© 2014

Interactive Experience in the Digital Age

Evaluating New Art Practice

  • Linda Candy
  • Sam Ferguson
  • Provides unique insights into the incorporation of evaluation into interactive art practice from different perspectives including HCI

  • Includes case studies and examples of testing the research methods

  • Examines the way in which digital technologies are impacting a diversity of creative disciplines


Part of the Springer Series on Cultural Computing book series (SSCC)

Table of contents

  1. Front Matter
    Pages i-xii
  2. Linda Candy, Sam Ferguson
    Pages 1-10
  3. Ernest A. Edmonds
    Pages 11-23
  4. Linda Candy
    Pages 25-48
  5. Andrew Johnston
    Pages 49-62
  6. Scott L. Simon
    Pages 63-73
  7. Oliver Bown, Petra Gemeinboeck, Rob Saunders
    Pages 75-90
  8. Lian Loke, George Poonkhin Khut
    Pages 91-108
  9. Roger Mills, Kirsty Beilharz
    Pages 109-122
  10. Chek Tien Tan, Sam Ferguson
    Pages 139-152
  11. Derek Reilly, Fanny Chevalier, Dustin Freeman
    Pages 153-168
  12. Ximena Alarcón-Díaz, Kira Askaroff, Linda Candy, Ernest A. Edmonds, Jane Faram, Gillian Hobson
    Pages 187-208
  13. Stephen Barrass, Ana Luisa Sanchez Laws
    Pages 209-219
  14. Deborah Turnbull, Matthew Connell
    Pages 221-241
  15. Back Matter
    Pages 261-267

About this book


The use of interactive technology in the arts has changed the audience from viewer to participant and in doing so is transforming the nature of experience. From visual and sound art to performance and gaming, the boundaries of what is possible for creation, curating, production and distribution are continually extending. As a consequence, we need to reconsider the way in which these practices are evaluated.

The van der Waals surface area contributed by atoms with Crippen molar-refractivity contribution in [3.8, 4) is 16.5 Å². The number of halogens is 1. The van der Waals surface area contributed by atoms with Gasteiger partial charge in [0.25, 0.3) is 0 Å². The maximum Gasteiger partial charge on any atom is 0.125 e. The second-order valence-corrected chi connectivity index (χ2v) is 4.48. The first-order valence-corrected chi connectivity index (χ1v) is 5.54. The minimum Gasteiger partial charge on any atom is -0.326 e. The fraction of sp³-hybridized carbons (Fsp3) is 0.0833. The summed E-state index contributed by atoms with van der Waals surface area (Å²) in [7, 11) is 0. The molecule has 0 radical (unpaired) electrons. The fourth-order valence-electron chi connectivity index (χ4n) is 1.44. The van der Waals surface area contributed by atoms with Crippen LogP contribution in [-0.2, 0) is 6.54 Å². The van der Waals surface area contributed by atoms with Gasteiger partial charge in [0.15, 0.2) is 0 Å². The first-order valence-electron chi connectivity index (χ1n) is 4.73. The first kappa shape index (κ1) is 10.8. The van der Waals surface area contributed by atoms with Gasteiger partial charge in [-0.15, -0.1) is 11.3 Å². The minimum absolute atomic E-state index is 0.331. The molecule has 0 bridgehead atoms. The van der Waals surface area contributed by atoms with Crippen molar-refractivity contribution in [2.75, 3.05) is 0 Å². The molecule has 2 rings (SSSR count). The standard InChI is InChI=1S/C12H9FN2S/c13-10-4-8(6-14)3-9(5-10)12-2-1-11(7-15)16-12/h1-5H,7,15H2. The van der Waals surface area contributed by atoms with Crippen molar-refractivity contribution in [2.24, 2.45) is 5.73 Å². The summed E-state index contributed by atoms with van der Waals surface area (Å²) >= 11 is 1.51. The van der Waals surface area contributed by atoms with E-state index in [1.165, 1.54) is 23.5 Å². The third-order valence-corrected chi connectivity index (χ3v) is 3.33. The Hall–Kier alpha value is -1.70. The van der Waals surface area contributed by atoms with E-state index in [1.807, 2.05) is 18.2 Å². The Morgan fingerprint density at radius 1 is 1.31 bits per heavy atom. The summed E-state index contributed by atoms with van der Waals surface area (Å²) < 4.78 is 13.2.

Interactive Experience in the Digital Age explores diverse ways of creating and evaluating interactive digital art through the eyes of the practitioners who are embedding evaluation in their creative process as a way of revealing and enhancing their practice. It draws on research methods from other disciplines such as interaction design, human-computer interaction and practice-based research, and adapts them to develop new strategies and techniques for how we reflect upon and assess value in the creation and experience of interactive art.


With contributions from artists, scientists, curators, entrepreneurs and designers engaged in the creative arts, this book is an invaluable resource for both researchers and practitioners, working in this emerging field.


Digital Media Art Evaluation Interaction Practice

Editors and affiliations

  • Linda Candy
    • 1
  • Sam Ferguson
    • 2
  1. 1.Faculty of Engin. & Inform. TechnologyUniversity of TechnologySydneyAustralia
  2. 2.Faculty of Engin. & Inform. TechnologyUniversity of TechnologySydneyAustralia

Bibliographic information

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“The book investigates a broad range of artistic forms, enabling technologies, and evaluation methods, putting forward an interdisciplinary research agenda relating HCI and digital art. … this book is a timely publication that can be highly beneficial to practitioners and researchers engaged in the creative arts.” (Evangelia Kavakli, Computing Reviews, June, 2015)